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Thanks for the sharing Marcus; I hadn't seen the Vetter and I'm glad to know of it.

Yes, new actualism is definitely agenda-setting. But is it a good agenda? Well, like most anything, there's probably some good and some bad. What is especially controversial is the supposition that scientific laws are metaphysically (not just physically) necessary. To my mind, that undermines one of the key reasons to distinguish between physical and metaphysical necessity in the first place (though other reasons remain).

One wants to make sense of counterfactuals where the laws of nature are different. E.g., it is an important scientific truth that "if the strong nuclear force had been 2% stronger than it is, the physics of stars would be drastically different and life as we know it would not exist." So folks usually say that the truth of such a thing is determined by a world that is not physically possible but still metaphysically possible. But with new actualism, there are no longer any metaphysically possible worlds with different laws. So how is the new actualist going to make sense of these counter-nomic statements? (We shouldn't say that their truth is determined by worlds that are merely logically possible. For then the counter-nomic statement has the same modal status as any ole non-contradictory statement).

My own proclivities are more Quinean, but I disagree with Fine's statement (quoted at the beginning of Vetter) that Quine thought modal notions had no sense whatsoever. After all, Quine himself used modal notions in formulating his views (e.g., "any statement is revis*able* in light of recalcitrant experience") But that is a whole other discussion.


(Erratum, Fine-style essentialists are not committed to the metaphysical necessity of laws; I should have spoke of dispositionalists instead of new actualists generally.)

Marcus Arvan

eyeyethink: Thanks for your comment, as well as the erratum (I was about to write, in response to your first post, "Wait a minute: not all new actualists take laws to be necessary", but now I don't have to!).

Anyway, I agree with your suggestion that there's probably some good and some bad in the research program. Here are my thoughts at the moment. I think it is probably a mistake to do away with possible worlds altogether. Very different worlds are possible, and a bare form of new actualism can't make adequate sense of this (given that they take modality to be determined by the nature of actual objects and properties).

Here, though, is what I think the actualists have right: there are certain dispositions (or perhaps essences) that should be understood as constraining modal semantics in ways that a *bare* possible worlds approach does not. Allow me to explain.

Here is what I think the new actualists have right. I don't think it is metaphysically possible for *me* to jump tall buildings in a single bound. This is because I am made of protons, neutrons, and electrons, and it is metaphysically impossible for anything made of protons, neutrons, and electrons to do *that*.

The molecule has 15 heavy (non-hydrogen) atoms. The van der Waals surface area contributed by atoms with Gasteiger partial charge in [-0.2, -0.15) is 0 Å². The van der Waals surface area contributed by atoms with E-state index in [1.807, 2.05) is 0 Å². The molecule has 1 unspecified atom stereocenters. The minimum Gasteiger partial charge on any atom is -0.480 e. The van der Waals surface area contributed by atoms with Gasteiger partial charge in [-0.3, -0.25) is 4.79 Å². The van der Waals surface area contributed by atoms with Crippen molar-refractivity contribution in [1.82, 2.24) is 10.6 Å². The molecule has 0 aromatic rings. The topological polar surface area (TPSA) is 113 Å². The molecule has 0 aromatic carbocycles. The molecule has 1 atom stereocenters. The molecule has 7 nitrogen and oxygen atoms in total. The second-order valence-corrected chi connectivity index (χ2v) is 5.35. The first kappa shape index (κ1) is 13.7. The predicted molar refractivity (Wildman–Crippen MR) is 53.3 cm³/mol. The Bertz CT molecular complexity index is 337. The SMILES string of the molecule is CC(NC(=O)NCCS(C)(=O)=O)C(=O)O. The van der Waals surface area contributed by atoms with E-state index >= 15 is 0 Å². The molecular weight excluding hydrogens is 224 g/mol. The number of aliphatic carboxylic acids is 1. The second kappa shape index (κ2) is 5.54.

I think the new actualists are right in this regard because it seems to me that *I*, essentially, am made of these things. Something made of very different stuff wouldn't be *me*. It would at most be someone *like* me.

But I think we need possible worlds to make sense of *that*. I think it *is* metaphysically possible for someone very much like me -- call him Super-Marcus -- to jump tall buildings in a single bound. But I just don't think it would be *me*. I think it would merely be someone like me.

Anyway, traditional possible worlds theorists will say (as you suggest) that the first part of this collapses metaphysical and physical possibility. But this is what I think new actualists have *right*. There is a sense in which, given my essence, metaphysical modal truths about me are restricted by my *actual* composition. Where I think new actualists go wrong is in wanting to say this is all there is and get rid of possible worlds.

In short, I'm inclined, at least for now, to think that neither traditional possible-worlds modal semantics nor new actualism are right. The right view, rather, is a combination of the two: a possible-worlds semantics *constrained* by dispositions or essences.

What do you think?

A.P. Taylor

Marcus, along the same lines, you might want to check out Williams and Borghini (2008) "A Dispositional Theory of Possibility" in Dialectica 62: 21=41.


Hi Marcus,
Thanks for your remarks. It seems, however, that according to you the relevant modal truths are restrained not merely by your actual composition. It's also that, apparently, they are restrained by the actual laws that govern your particle-parts (or at least some of those laws). But again, there seem to be important truths about what happens if such laws were different.

Maybe there's a trade-off and it's ultimately better to go your route. But it seems you would be giving up something in the trade...

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